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"Bio-fertilization works in pelargonium"As organic farming continues to traverse the road to success, organic fertilizer can also prove its usefulness for ornamental plants. The Weihenstephan-Triesdorf University of Applied Sciences reported their success in attaining good product marketability in their experiments with pelargoniums.
by Hans Peter Haas
Organic cultivation of pelargoniums, economically feasible?
While the production of organic fruit and vegetables has long been established, producers of ornamental plants are rather sceptical about this development and doubt, above all, its economic feasibility. The restructuring of production will result in a massive cut in the usual work processes. For the most part, the experience and the knowledge of whether the required quality standards can be met will be lacking. Many cultures do not have reliable cultivation instructions. Weihenstephan-Triesdorf University of Applied Sciences has sought to remedy that situation and has been studying this topic for a long time.
College experiment with organic fertilisation: Despite different growth results, the majority of geranium plants proved to be in good quality.
A college is cultivating geranium varieties following the guidelines for organic production
Among other things, Pelargonium peltatum of the cultivars ‘Grandeur Bright Dark Red’ and ‘Calliope Dark Red’ were cultivated according to the guidelines of organic production. The peat-reduced bio-substrates made by Jiffy International AS and Gramoflor GmbH & Co. KG were used as a culture substrate. The pelargoniums were potted in the eighth calendar week in a 13 cm Teku VTG growing pot, which according to the manufacturer possesses a capacity of 0.84 litres of substrate. The fertilization was carried out as full stockage with a nitrogen-content based on 650 milligrams of nitrogen (N) per litre of substrate. The organic fertilizers used included phyto-grit (mainly from corn), neem cake, DCM Eco-Xtra1, DCM Eco-Plant 7 and sheep wool pellets in combination with Eco Fos. Osmocote Exakt 3-4 M was used for testing purposes. Pelargonium fertilizers were added to the substrates before the start of the test.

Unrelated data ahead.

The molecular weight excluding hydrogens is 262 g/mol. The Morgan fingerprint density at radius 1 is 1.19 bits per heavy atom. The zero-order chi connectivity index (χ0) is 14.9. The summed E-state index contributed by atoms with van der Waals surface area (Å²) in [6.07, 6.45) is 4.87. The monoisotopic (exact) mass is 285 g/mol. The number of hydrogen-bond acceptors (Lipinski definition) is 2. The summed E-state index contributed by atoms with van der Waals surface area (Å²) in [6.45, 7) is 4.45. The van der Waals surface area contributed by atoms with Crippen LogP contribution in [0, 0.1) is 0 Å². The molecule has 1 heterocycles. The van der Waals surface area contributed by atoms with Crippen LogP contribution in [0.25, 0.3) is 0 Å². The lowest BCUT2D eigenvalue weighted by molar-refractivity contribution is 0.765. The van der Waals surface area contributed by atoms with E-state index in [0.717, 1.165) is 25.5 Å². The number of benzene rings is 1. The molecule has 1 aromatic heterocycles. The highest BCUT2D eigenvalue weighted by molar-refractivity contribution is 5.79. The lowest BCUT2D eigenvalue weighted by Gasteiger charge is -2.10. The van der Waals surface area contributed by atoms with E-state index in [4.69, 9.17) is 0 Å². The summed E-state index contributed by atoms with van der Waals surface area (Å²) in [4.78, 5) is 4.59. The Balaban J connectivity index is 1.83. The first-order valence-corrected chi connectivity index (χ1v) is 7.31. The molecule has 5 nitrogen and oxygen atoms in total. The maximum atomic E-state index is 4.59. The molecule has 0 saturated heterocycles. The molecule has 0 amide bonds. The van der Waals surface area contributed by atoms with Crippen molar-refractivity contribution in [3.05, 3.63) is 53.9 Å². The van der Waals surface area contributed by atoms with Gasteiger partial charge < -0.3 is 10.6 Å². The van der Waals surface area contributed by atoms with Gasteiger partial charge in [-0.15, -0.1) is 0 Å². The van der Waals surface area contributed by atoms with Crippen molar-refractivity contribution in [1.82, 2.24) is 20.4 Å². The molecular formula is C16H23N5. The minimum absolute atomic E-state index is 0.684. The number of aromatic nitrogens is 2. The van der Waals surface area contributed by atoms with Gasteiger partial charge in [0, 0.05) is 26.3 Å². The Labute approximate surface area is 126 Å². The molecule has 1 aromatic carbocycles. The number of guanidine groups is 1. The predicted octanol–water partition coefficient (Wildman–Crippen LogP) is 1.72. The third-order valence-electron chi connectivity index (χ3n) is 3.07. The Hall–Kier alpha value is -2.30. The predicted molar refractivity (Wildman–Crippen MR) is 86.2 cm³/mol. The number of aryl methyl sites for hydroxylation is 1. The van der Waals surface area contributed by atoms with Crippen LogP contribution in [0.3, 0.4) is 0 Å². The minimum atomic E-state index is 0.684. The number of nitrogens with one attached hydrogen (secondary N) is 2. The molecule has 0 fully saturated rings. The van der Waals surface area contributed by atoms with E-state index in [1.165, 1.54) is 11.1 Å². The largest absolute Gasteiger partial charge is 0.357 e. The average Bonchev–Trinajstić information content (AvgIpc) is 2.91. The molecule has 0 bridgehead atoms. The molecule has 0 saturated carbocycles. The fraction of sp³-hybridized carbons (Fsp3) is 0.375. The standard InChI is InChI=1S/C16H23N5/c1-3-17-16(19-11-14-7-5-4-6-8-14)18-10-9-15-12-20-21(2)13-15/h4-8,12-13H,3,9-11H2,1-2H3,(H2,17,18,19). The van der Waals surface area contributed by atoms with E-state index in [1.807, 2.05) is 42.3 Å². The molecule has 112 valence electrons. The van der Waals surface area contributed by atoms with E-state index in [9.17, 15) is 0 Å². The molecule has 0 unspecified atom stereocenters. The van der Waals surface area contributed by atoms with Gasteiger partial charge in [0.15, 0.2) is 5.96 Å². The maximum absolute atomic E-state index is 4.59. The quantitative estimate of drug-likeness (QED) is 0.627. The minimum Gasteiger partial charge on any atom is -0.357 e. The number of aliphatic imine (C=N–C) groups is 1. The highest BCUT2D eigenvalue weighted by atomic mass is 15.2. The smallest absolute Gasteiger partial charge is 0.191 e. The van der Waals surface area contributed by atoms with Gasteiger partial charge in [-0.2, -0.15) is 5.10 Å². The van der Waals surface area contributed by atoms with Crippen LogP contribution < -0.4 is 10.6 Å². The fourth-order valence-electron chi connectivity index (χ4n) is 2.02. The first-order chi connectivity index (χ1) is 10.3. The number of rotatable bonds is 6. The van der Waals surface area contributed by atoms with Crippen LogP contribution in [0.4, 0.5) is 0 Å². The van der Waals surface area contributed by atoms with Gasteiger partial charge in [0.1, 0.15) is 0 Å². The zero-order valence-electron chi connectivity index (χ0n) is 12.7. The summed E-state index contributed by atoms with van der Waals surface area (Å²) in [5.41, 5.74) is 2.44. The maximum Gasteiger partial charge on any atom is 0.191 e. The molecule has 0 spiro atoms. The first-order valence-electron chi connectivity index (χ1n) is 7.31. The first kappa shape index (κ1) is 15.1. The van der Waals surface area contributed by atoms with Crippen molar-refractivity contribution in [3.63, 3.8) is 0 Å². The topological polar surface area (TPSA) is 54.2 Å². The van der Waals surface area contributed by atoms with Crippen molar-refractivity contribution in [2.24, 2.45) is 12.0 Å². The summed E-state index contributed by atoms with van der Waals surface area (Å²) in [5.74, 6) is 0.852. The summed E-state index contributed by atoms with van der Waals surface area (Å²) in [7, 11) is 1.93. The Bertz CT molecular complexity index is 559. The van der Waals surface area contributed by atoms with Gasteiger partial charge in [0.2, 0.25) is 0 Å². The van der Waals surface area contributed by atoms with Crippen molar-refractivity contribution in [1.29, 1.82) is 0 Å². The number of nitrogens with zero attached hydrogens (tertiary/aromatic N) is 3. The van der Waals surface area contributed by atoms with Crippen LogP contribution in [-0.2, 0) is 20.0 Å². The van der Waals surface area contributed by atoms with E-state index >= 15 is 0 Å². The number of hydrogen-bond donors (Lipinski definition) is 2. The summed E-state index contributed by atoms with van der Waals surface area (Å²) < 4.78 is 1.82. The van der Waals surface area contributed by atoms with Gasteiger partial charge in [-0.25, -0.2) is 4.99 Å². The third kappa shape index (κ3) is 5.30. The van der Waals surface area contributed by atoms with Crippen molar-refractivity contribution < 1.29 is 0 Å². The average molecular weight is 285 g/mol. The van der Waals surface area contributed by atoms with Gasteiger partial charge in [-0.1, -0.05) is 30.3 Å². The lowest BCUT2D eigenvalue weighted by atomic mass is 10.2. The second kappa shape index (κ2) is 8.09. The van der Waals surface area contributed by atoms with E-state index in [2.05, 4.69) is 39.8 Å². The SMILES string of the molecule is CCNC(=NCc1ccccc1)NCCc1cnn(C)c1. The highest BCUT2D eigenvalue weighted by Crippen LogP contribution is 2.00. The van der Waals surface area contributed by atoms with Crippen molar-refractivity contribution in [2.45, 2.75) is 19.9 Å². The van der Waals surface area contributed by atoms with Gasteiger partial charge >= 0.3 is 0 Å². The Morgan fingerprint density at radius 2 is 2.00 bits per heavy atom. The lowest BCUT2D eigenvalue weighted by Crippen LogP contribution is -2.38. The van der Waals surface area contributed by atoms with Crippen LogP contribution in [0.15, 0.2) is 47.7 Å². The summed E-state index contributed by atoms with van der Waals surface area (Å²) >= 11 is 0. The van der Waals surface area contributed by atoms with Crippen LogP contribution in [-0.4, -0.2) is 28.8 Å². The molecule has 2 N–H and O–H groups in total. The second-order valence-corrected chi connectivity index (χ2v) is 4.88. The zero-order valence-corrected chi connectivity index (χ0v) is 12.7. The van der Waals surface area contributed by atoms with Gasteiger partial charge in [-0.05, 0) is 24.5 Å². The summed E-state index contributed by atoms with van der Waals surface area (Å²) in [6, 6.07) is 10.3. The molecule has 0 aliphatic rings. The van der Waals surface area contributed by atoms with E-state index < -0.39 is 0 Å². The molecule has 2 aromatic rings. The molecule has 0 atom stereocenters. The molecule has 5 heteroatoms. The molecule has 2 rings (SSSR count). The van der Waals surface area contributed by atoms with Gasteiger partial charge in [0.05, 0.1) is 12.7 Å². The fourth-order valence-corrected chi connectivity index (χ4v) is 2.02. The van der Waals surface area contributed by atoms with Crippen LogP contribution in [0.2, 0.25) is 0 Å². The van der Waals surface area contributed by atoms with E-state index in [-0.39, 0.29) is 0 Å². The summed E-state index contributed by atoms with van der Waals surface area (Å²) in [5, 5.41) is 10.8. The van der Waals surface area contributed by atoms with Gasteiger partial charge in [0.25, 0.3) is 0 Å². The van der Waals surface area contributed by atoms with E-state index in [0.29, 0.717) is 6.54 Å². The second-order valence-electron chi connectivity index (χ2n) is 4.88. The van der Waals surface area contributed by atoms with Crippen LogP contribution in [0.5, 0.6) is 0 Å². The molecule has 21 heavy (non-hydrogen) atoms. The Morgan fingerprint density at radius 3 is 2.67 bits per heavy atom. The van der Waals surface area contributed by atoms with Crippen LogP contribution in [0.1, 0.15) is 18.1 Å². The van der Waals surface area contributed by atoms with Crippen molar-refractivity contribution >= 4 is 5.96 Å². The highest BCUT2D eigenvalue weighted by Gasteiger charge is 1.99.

Good marketability for pelargoniums – with the exception of those with sheep wool fertilization
The photos above show plants that are ready to be sold after eleven weeks of cultivation. Despite different growth results, the majority of pelargonium plants presented remained in good quality. An exception to that were the plants that had been fertilized with sheep wool pellets plus Eco Fos. Here the plants were consistently smaller and had fewer flowers. In addition, the pelargoniums of the ‘Calliope Dark Red’ variety showed clear leaf whitening and were therefore classified as not sellable. The evaluation of plant growth based on the organic substrates used revealed significant differences in some growth parameters, which, however, did not affect the assessment of the marketability of pelargonium.
Conclusion of the Pelargonium experiment: full stockage possible
Pelargonium cultivation based on guidelines for organic cultivation was successful. The marketability of the majority of the plants at the time of sale proved to be very good.
A full supply of nutrients presented itself as a possible alternative for geraniums to basic fertilizer plus liquid post-fertilization. However, the exact knowledge of the nutrient requirements of the culture is required, in some cases even a variety-specific approach is required.
In the case of full stockage with organic fertilizers, the greatest difficulty is estimating the availability of nitrogen in terms of time and quantity, especially since the fertilizer is affected by the composition of the substrate as well. The mosquito infestation can spike by using solid organic fertilizers. The organic fertilizer “neem cake” did not have a positive side effect in the regulation of the fungus gnats. Watering treatments with NeemAzal, however, can be recommended.
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Publication date: 12/1/2017
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